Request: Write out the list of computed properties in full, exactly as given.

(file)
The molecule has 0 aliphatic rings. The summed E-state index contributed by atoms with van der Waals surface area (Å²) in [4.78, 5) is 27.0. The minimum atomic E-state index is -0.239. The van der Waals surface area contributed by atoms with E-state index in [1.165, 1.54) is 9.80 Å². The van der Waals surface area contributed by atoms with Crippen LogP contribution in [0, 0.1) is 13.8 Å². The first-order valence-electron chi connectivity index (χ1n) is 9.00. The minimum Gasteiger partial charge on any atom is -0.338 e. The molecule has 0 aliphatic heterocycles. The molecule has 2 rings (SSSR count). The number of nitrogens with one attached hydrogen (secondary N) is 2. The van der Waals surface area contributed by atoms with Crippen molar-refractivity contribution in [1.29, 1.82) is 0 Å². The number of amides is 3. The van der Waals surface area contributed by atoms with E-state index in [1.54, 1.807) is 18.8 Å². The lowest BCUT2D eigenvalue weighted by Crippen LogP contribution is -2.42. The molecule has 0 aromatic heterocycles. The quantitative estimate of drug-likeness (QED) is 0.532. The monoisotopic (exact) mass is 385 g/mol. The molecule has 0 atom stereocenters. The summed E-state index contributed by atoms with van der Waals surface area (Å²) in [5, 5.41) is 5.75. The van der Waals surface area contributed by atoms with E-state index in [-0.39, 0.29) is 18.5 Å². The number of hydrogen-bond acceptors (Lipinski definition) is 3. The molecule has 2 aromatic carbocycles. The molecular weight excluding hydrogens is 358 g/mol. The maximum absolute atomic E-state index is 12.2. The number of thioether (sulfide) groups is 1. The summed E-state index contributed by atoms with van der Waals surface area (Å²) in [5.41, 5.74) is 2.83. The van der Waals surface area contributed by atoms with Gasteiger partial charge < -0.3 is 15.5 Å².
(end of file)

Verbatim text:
The molecule has 0 aliphatic rings. The summed E-state index contributed by atoms with van der Waals surface area (Å²) in [4.78, 5) is 27.0. The minimum atomic E-state index is -0.239. The van der Waals surface area contributed by atoms with E-state index in [1.165, 1.54) is 9.80 Å². The van der Waals surface area contributed by atoms with Crippen LogP contribution in [0, 0.1) is 13.8 Å². The first-order valence-electron chi connectivity index (χ1n) is 9.00. The minimum Gasteiger partial charge on any atom is -0.338 e. The molecule has 0 aliphatic heterocycles. The molecule has 2 rings (SSSR count). The number of nitrogens with one attached hydrogen (secondary N) is 2. The van der Waals surface area contributed by atoms with Crippen molar-refractivity contribution in [1.29, 1.82) is 0 Å². The number of amides is 3. The van der Waals surface area contributed by atoms with E-state index in [1.54, 1.807) is 18.8 Å². The lowest BCUT2D eigenvalue weighted by Crippen LogP contribution is -2.42. The molecule has 0 aromatic heterocycles. The quantitative estimate of drug-likeness (QED) is 0.532. The monoisotopic (exact) mass is 385 g/mol. The molecule has 0 atom stereocenters. The summed E-state index contributed by atoms with van der Waals surface area (Å²) in [5, 5.41) is 5.75. The van der Waals surface area contributed by atoms with E-state index in [-0.39, 0.29) is 18.5 Å². The number of hydrogen-bond acceptors (Lipinski definition) is 3. The molecule has 2 aromatic carbocycles. The molecular weight excluding hydrogens is 358 g/mol. The maximum absolute atomic E-state index is 12.2. The number of thioether (sulfide) groups is 1. The summed E-state index contributed by atoms with van der Waals surface area (Å²) in [5.41, 5.74) is 2.83. The van der Waals surface area contributed by atoms with Gasteiger partial charge < -0.3 is 15.5 Å².